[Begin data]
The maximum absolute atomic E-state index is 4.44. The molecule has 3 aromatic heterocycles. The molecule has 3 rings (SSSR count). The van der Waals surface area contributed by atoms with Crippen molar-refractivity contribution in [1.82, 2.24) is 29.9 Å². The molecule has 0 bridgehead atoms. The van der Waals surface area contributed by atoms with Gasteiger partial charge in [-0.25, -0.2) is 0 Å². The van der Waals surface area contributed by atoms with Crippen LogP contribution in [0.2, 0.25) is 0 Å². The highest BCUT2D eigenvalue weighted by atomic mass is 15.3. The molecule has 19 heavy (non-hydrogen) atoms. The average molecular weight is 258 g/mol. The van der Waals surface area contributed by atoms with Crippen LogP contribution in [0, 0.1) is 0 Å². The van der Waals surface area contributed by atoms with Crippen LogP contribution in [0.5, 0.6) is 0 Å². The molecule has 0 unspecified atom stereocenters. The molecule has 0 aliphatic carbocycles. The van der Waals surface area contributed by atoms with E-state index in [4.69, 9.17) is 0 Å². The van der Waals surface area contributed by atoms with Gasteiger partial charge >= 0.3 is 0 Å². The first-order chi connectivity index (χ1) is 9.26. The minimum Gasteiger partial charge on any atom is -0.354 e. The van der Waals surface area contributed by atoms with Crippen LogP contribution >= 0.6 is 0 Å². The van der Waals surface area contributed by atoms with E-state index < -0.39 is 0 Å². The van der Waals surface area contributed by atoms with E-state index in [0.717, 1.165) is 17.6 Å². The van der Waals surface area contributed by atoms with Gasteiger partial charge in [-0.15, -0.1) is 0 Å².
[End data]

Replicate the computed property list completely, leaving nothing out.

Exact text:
The maximum absolute atomic E-state index is 4.44. The molecule has 3 aromatic heterocycles. The molecule has 3 rings (SSSR count). The van der Waals surface area contributed by atoms with Crippen molar-refractivity contribution in [1.82, 2.24) is 29.9 Å². The molecule has 0 bridgehead atoms. The van der Waals surface area contributed by atoms with Gasteiger partial charge in [-0.25, -0.2) is 0 Å². The van der Waals surface area contributed by atoms with Crippen LogP contribution in [0.2, 0.25) is 0 Å². The highest BCUT2D eigenvalue weighted by atomic mass is 15.3. The molecule has 19 heavy (non-hydrogen) atoms. The average molecular weight is 258 g/mol. The van der Waals surface area contributed by atoms with Crippen LogP contribution in [0, 0.1) is 0 Å². The van der Waals surface area contributed by atoms with Crippen LogP contribution in [0.5, 0.6) is 0 Å². The molecule has 0 unspecified atom stereocenters. The molecule has 0 aliphatic carbocycles. The van der Waals surface area contributed by atoms with E-state index in [4.69, 9.17) is 0 Å². The van der Waals surface area contributed by atoms with Gasteiger partial charge >= 0.3 is 0 Å². The first-order chi connectivity index (χ1) is 9.26. The minimum Gasteiger partial charge on any atom is -0.354 e. The van der Waals surface area contributed by atoms with Crippen LogP contribution >= 0.6 is 0 Å². The van der Waals surface area contributed by atoms with E-state index < -0.39 is 0 Å². The van der Waals surface area contributed by atoms with E-state index in [0.717, 1.165) is 17.6 Å². The van der Waals surface area contributed by atoms with Gasteiger partial charge in [-0.15, -0.1) is 0 Å².